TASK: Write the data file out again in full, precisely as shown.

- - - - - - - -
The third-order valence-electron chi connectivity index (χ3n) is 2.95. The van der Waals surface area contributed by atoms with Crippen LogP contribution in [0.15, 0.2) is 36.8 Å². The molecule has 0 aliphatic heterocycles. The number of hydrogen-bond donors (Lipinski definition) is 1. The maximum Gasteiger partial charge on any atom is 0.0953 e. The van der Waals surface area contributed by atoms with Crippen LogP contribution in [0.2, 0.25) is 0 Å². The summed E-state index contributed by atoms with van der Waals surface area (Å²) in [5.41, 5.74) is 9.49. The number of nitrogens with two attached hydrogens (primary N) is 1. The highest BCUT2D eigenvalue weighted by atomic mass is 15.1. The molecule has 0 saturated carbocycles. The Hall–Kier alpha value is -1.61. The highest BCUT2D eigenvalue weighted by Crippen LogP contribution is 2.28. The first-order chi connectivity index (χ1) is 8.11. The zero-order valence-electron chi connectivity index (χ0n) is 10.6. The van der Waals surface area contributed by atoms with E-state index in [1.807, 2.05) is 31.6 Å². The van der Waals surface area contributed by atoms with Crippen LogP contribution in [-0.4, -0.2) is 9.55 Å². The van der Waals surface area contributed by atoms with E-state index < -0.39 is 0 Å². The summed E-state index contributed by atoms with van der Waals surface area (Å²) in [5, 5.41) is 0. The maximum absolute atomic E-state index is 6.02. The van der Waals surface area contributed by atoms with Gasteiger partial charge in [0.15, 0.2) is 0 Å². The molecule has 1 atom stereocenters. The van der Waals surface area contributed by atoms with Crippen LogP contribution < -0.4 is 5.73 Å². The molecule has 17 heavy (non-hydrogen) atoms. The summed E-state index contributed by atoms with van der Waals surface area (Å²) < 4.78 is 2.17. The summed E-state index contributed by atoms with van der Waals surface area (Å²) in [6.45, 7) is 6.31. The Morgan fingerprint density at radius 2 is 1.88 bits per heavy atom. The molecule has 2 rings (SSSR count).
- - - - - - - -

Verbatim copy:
The third-order valence-electron chi connectivity index (χ3n) is 2.95. The van der Waals surface area contributed by atoms with Crippen LogP contribution in [0.15, 0.2) is 36.8 Å². The molecule has 0 aliphatic heterocycles. The number of hydrogen-bond donors (Lipinski definition) is 1. The maximum Gasteiger partial charge on any atom is 0.0953 e. The van der Waals surface area contributed by atoms with Crippen LogP contribution in [0.2, 0.25) is 0 Å². The summed E-state index contributed by atoms with van der Waals surface area (Å²) in [5.41, 5.74) is 9.49. The number of nitrogens with two attached hydrogens (primary N) is 1. The highest BCUT2D eigenvalue weighted by atomic mass is 15.1. The molecule has 0 saturated carbocycles. The Hall–Kier alpha value is -1.61. The highest BCUT2D eigenvalue weighted by Crippen LogP contribution is 2.28. The first-order chi connectivity index (χ1) is 8.11. The zero-order valence-electron chi connectivity index (χ0n) is 10.6. The van der Waals surface area contributed by atoms with E-state index in [1.807, 2.05) is 31.6 Å². The van der Waals surface area contributed by atoms with Crippen LogP contribution in [-0.4, -0.2) is 9.55 Å². The van der Waals surface area contributed by atoms with E-state index < -0.39 is 0 Å². The summed E-state index contributed by atoms with van der Waals surface area (Å²) in [5, 5.41) is 0. The maximum absolute atomic E-state index is 6.02. The van der Waals surface area contributed by atoms with Gasteiger partial charge in [0.15, 0.2) is 0 Å². The molecule has 1 atom stereocenters. The van der Waals surface area contributed by atoms with Crippen LogP contribution < -0.4 is 5.73 Å². The molecule has 17 heavy (non-hydrogen) atoms. The summed E-state index contributed by atoms with van der Waals surface area (Å²) < 4.78 is 2.17. The summed E-state index contributed by atoms with van der Waals surface area (Å²) in [6.45, 7) is 6.31. The Morgan fingerprint density at radius 2 is 1.88 bits per heavy atom. The molecule has 2 rings (SSSR count).